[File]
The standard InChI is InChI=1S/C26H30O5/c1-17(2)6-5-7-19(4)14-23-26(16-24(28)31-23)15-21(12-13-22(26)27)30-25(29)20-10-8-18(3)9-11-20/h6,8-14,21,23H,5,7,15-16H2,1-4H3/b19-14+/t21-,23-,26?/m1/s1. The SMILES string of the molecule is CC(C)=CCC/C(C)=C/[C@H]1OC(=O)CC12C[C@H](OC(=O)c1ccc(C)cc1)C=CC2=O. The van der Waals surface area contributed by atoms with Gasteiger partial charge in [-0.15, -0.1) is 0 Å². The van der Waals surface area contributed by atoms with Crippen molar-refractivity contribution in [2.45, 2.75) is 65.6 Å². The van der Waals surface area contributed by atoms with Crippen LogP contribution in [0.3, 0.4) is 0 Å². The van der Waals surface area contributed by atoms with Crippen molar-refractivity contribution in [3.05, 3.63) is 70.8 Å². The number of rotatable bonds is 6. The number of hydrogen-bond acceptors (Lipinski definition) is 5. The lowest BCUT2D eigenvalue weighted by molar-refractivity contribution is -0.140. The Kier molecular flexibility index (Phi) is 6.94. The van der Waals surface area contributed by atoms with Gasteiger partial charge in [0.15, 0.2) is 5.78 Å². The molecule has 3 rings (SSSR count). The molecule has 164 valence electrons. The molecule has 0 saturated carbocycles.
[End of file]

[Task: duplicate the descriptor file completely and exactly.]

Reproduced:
The standard InChI is InChI=1S/C26H30O5/c1-17(2)6-5-7-19(4)14-23-26(16-24(28)31-23)15-21(12-13-22(26)27)30-25(29)20-10-8-18(3)9-11-20/h6,8-14,21,23H,5,7,15-16H2,1-4H3/b19-14+/t21-,23-,26?/m1/s1. The SMILES string of the molecule is CC(C)=CCC/C(C)=C/[C@H]1OC(=O)CC12C[C@H](OC(=O)c1ccc(C)cc1)C=CC2=O. The van der Waals surface area contributed by atoms with Gasteiger partial charge in [-0.15, -0.1) is 0 Å². The van der Waals surface area contributed by atoms with Crippen molar-refractivity contribution in [2.45, 2.75) is 65.6 Å². The van der Waals surface area contributed by atoms with Crippen LogP contribution in [0.3, 0.4) is 0 Å². The van der Waals surface area contributed by atoms with Crippen molar-refractivity contribution in [3.05, 3.63) is 70.8 Å². The number of rotatable bonds is 6. The number of hydrogen-bond acceptors (Lipinski definition) is 5. The lowest BCUT2D eigenvalue weighted by molar-refractivity contribution is -0.140. The Kier molecular flexibility index (Phi) is 6.94. The van der Waals surface area contributed by atoms with Gasteiger partial charge in [0.15, 0.2) is 5.78 Å². The molecule has 3 rings (SSSR count). The molecule has 164 valence electrons. The molecule has 0 saturated carbocycles.